Saddle Mountain Fire grows to nearly 6,000 acres in Grant County
GRANT COUNTY, Wash. – Hundreds of firefighters have been up all night working to contain the Saddle Mountain Fire, which as of Tuesday morning has grown to an estimated 5,760 acres according to Public Information Officer and firefighter Ben Shearer. The fire is currently 10% contained.
There’s currently no evacuations in place, no structures have been damaged and their are no road closures in place. The fire started Monday afternoon off State Route 24 just east of Mattawa. Hanford Fire is among some of the agencies from all over the state working to control the fire.
Shearer tells KAPP-KVEW that around 200 firefighters who are assigned to the Saddle Mountain Fire aren’t just up against the high winds – they’re also trying to be socially distant with each other. Each firefighter is wearing a mask and at their command post at Wahluke High School, their teams are spread out all over campus to avoid contact with each other.
They are also working on culturally sensitive land with Native American artifacts. Firefighters are being very careful, as there is also protected wildlife and plant species in the area of the wildfire as well.
Here is a full press relase from the Southeast Washington Interagency Incident Management Team:
Incident Update 7/7/20 0500 update.
Incident Summary: The SaddleMtnFire2020 started at approximately 12:30 PM, on July 6, 2020. Located in Grant County on the western end of Saddle Mountain and grew quickly. Located on U.S.Fish & Wildlife protected land, additional partners from the area were called in. Grant County Fire District 8 and 5, as well as crews from the Bureau of Land Management and Hanford Fire Department quickly responded to help. Air resources were requested and at one point there were 4 aircraft in the air as well as an 8-person team of Jumpers. The jumpers were brought in to get quickly to the top of the ridge so that command would have more information on the whole fire. However, with afternoon winds blowing in, the crews were having a hard time keeping the fire contained within a perimeter. Additional resources were called in from across the state. When fires become large enough and have enough complexity, fire service also brings in an Incident Management Team to help support the large number of crews that are one scene or on their way. Team 2 from the SE Washington All-Hazard Interagency Type 3 team was requested. Team 2 took control of the fire at 0000 on July 7.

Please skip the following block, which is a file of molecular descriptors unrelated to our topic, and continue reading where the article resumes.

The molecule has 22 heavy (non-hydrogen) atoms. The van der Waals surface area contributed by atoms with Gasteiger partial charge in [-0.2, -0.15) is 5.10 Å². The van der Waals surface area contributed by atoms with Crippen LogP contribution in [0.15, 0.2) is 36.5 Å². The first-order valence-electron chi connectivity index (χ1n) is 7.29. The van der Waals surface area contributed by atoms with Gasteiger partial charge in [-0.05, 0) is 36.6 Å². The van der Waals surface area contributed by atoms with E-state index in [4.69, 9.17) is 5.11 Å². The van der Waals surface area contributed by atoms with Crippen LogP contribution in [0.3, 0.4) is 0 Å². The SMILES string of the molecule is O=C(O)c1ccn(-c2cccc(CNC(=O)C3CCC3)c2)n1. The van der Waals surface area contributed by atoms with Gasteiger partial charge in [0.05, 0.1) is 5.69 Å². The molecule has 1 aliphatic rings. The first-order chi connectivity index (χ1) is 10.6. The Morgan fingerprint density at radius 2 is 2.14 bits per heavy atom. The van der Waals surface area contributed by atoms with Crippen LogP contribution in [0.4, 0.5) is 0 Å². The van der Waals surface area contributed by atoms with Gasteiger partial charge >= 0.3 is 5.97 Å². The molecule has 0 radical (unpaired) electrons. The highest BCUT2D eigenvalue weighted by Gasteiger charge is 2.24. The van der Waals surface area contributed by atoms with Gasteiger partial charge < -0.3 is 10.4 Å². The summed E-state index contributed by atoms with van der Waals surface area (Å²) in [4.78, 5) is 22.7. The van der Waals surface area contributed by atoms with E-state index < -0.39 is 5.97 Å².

Overnight: As mobilization crews arrived on scene they were briefed and sent to the line to tie in with the exhausted crews that had been working this fire all afternoon. As soon as was possible the crews from the local districts will be sent home to get some sleep. Some of the local crews will be on hand today to assist the fresh crews, while others will be left available to handle other emergency calls in their districts. Firefighting continued all night, to keep the fire with-in the defined perimeter.
Concerns: A weather storm blew in overnight, keeping the crews hopping as the fire tried to break through a few containment lines.
Wildlife: Saddle Mountain is home to a big variety of wildlife. The Washington Ground Squirrel is one of the protected species here. Crews will work with a wildlife biologist to try to limit the effects of the fire and the extinguishment efforts. There are also a variety of grasses and shrubs that are found here, and crews will use different tactics in some places to work at preserving the native plants.
Today: The main effort will be to hold the lines in place, and work at getting the hot spots knocked down. Looking forward, the goal, will be to gain more containment each day. Crews will be sent home as their work is done. There will be crews working on the west slope area of Saddle Mountain, near the ORV park. We are asking the public to please stay clear of the fire area.
For continued information go to the Southeast Washington Interagency Incident Management Team (@sewaimt) on Facebook or SE_WA_IMT on twitter.